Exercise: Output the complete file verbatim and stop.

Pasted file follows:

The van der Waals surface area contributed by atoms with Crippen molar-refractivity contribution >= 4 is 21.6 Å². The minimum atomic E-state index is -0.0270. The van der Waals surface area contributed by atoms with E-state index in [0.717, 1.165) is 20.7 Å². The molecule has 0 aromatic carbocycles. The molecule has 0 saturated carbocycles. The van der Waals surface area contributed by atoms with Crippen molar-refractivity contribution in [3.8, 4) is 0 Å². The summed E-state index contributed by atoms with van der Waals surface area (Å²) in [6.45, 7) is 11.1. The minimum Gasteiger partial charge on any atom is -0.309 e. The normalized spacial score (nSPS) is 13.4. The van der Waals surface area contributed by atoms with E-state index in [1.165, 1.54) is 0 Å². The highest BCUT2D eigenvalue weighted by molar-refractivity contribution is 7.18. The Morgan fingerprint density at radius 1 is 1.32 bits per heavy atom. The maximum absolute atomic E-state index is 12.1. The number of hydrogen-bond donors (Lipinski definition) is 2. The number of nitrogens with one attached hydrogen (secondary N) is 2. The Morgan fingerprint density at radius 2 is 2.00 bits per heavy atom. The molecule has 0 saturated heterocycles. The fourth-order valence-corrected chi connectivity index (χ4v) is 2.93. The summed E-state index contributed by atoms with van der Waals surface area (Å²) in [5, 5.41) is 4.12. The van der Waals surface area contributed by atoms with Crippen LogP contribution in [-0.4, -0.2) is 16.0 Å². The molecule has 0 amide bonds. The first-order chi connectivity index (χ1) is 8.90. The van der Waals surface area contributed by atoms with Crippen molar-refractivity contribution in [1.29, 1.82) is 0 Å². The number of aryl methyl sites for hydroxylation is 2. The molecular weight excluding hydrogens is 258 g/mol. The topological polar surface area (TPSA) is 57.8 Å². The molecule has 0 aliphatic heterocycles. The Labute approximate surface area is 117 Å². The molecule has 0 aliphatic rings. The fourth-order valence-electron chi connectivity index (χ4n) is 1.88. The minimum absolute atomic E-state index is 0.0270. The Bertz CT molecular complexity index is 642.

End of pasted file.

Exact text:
The van der Waals surface area contributed by atoms with Crippen molar-refractivity contribution >= 4 is 21.6 Å². The minimum atomic E-state index is -0.0270. The van der Waals surface area contributed by atoms with E-state index in [0.717, 1.165) is 20.7 Å². The molecule has 0 aromatic carbocycles. The molecule has 0 saturated carbocycles. The van der Waals surface area contributed by atoms with Crippen molar-refractivity contribution in [3.8, 4) is 0 Å². The summed E-state index contributed by atoms with van der Waals surface area (Å²) in [6.45, 7) is 11.1. The minimum Gasteiger partial charge on any atom is -0.309 e. The normalized spacial score (nSPS) is 13.4. The van der Waals surface area contributed by atoms with E-state index in [1.165, 1.54) is 0 Å². The highest BCUT2D eigenvalue weighted by molar-refractivity contribution is 7.18. The Morgan fingerprint density at radius 1 is 1.32 bits per heavy atom. The maximum absolute atomic E-state index is 12.1. The number of hydrogen-bond donors (Lipinski definition) is 2. The number of nitrogens with one attached hydrogen (secondary N) is 2. The Morgan fingerprint density at radius 2 is 2.00 bits per heavy atom. The molecule has 0 saturated heterocycles. The fourth-order valence-corrected chi connectivity index (χ4v) is 2.93. The summed E-state index contributed by atoms with van der Waals surface area (Å²) in [5, 5.41) is 4.12. The van der Waals surface area contributed by atoms with Crippen LogP contribution in [-0.4, -0.2) is 16.0 Å². The molecule has 0 amide bonds. The first-order chi connectivity index (χ1) is 8.90. The van der Waals surface area contributed by atoms with Crippen molar-refractivity contribution in [1.29, 1.82) is 0 Å². The number of aryl methyl sites for hydroxylation is 2. The molecular weight excluding hydrogens is 258 g/mol. The topological polar surface area (TPSA) is 57.8 Å². The molecule has 0 aliphatic heterocycles. The Labute approximate surface area is 117 Å². The molecule has 0 aliphatic rings. The fourth-order valence-electron chi connectivity index (χ4n) is 1.88. The minimum absolute atomic E-state index is 0.0270. The Bertz CT molecular complexity index is 642.